Stop Doing Your Best Work

Ervin SinclairCreativity, ProductivityLeave a Comment

Do your best work.

You’ve heard this statement your whole life. It’s a phrase that is loved by school teachers, employers, friends, and self-help gurus. Presumably, this “call to action” is meant to motivate, to encourage you to push yourself to be better.

But I believe a misunderstanding of this statement has mislead many people and has had disastrous effects on countless creative projects.

The Problem with “Best

Say this sentence out loud: do your best work.

What word do you emphasize?

If you’re like most people, you emphasize the word best. Here’s how the dictionary defines that word:

best. adj. excelling all others; better than all others in quality or value; the peak of condition; the highest standard or level that a person or thing can reach.

That’s a daunting definition to live up to!

Best is a superlative, meaning there can be nothing better. And if nothing can be better now or in the future, then the work done in the present must be better than anything that may come into existence: it must be perfect.

It’s easy to see how the idea of best leads to a struggle with perfectionism. You might feel that if you do anything less than your best — anything less than perfect — your work should be destroyed, hidden away in a closet, or never created in the first place.

Nothing could be further from the truth.

The Debilitating Effects of Perfectionism

Perfectionism is followed by two other debilitating “p” words: paralysis and procrastination.

The idea of having to create something that cannot be outdone is so daunting that many people are frozen by fear into inaction. They hesitate to create anything at all. Others may work a little bit at a time, but they put off the majority of their work until their project slowly withers and dies.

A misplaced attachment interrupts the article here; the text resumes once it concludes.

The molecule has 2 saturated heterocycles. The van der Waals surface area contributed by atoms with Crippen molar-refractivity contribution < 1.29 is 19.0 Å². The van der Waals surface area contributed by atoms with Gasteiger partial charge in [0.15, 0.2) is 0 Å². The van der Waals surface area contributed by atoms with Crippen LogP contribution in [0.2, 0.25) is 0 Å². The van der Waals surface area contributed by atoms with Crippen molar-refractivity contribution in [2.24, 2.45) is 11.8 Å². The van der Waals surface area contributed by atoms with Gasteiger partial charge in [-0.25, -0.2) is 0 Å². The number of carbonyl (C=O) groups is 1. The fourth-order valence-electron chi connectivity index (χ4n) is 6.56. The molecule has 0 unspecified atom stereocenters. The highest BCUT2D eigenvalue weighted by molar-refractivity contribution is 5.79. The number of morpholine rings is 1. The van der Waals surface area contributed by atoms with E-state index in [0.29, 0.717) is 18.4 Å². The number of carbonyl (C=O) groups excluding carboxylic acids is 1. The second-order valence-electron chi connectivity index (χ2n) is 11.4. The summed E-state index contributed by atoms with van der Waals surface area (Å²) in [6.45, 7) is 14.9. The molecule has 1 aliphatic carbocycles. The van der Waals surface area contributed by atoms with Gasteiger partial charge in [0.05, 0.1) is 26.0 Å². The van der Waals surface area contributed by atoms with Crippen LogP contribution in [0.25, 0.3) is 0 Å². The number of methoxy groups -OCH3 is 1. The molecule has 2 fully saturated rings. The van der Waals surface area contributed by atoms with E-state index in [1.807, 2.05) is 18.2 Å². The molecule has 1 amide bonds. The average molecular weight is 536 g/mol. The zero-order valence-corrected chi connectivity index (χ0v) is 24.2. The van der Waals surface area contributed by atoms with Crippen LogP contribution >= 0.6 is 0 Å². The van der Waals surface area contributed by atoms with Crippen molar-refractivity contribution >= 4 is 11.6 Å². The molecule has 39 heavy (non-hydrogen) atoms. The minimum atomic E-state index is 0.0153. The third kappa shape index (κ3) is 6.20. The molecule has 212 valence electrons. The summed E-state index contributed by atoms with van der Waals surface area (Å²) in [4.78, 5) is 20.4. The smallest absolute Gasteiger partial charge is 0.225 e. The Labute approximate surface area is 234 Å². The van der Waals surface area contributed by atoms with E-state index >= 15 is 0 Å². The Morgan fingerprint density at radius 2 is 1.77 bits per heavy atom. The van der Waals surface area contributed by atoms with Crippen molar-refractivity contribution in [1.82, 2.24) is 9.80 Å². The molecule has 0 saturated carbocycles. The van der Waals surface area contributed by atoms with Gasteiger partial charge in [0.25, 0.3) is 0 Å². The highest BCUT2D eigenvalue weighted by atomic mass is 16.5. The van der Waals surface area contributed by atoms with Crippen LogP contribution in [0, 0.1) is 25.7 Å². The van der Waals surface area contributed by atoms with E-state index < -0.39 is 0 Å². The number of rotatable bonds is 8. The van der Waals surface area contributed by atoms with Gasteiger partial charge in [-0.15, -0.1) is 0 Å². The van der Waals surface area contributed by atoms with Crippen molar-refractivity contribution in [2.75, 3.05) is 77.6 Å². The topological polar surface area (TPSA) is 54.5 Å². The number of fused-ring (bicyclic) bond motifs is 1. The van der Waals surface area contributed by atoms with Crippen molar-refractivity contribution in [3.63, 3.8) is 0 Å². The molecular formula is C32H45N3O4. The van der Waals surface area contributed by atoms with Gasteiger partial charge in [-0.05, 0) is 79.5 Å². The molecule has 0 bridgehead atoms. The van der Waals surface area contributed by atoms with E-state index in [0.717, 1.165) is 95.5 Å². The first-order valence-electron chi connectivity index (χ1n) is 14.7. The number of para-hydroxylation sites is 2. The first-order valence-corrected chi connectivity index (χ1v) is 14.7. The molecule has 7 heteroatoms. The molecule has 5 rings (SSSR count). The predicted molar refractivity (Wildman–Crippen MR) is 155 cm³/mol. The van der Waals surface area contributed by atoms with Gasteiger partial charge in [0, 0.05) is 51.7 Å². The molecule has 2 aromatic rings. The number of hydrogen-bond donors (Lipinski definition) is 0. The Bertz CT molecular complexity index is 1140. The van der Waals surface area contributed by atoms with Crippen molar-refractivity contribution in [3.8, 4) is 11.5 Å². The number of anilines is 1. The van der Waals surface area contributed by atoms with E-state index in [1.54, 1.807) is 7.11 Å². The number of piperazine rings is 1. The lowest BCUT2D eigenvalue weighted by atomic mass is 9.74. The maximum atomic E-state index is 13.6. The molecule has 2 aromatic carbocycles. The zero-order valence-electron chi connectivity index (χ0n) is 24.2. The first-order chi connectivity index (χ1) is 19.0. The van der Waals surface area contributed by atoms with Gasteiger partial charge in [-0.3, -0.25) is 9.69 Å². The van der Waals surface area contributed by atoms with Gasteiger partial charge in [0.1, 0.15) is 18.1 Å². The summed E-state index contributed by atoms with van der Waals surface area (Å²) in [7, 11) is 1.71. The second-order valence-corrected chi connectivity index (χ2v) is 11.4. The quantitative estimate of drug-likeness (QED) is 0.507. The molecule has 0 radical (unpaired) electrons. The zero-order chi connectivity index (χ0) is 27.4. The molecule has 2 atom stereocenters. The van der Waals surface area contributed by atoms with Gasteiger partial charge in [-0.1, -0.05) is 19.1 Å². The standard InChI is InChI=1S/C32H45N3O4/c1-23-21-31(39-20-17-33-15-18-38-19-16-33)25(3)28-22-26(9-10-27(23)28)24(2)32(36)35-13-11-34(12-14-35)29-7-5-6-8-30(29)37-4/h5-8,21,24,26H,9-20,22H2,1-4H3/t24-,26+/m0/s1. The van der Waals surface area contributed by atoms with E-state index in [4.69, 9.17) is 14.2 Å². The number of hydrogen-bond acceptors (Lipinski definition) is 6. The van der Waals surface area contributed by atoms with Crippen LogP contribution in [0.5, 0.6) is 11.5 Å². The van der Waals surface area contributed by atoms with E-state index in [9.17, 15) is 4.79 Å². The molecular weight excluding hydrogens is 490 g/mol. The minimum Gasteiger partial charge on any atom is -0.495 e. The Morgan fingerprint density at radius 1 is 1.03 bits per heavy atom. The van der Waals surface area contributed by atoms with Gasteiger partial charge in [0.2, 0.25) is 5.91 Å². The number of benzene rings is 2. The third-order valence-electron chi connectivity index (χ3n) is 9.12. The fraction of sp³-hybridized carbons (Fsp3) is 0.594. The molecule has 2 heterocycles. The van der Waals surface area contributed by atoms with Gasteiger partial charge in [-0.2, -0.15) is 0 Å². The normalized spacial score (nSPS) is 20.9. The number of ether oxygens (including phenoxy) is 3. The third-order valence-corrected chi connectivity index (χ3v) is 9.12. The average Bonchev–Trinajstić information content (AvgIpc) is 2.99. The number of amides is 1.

A more disturbing conclusion can also be drawn from this line of reasoning: if I create my best work now, then by definition I will never create anything better in the future. And if everything I create in the future is doomed to fall short, then this work must contain not only all of the creative genius I now possess, but all that I will ever possess.

Such an ideal is not only false, it is counterproductive and impossible to live up to.

What was initially meant as a call to promote action — “do your best work” — has now become an incubator for inaction.

Do Your Good Enough

I honestly don’t think people mean it this way.

I think when people say, “do your best work,” they actually mean “do the best work you can given all of the limitations you face.” What I think they are saying is, in effect, “do your good enough work.”

Limitations are inherent in any project you undertake. There are internal limitations — lack of self-confidence or skill, discouragement, physical challenges, mental burdens — and there are external limitations — family demands, your job, daily time constraints, impending deadlines, or no deadlines at all.

Each of these factors limits the quantity and quality of work you create. Instead of viewing these limitations as impediments to perfection, it’s time to view them as necessary concessions for productivity.

By admitting to yourself that you have neither the time, the energy, nor the skill to create perfect work, you give yourself permission to say, “I may have done better if I had more time, but I did not, so I did the best I could do under the circumstances.”

Do not mistake this as a call for mediocrity.

This is just the opposite: it is a call to produce exceptional, yet imperfect, work within the bounds of your limitations. To still push hard, to still test the limits, to edit, to rework, to rewrite, and to rethink, but to do these realistically and with the goal of finishing; to make concessions in the name of getting things done.

By focusing on action and doing your good enough work, you give yourself license to say, “this sentence I have just written may have been rewritten 1000 ways, and one of them may have turned out better than this, but I had neither the time nor the means to do it. What I have written is the best I could do under the circumstances, and although it may not be perfect, it is good enough and it is done.”

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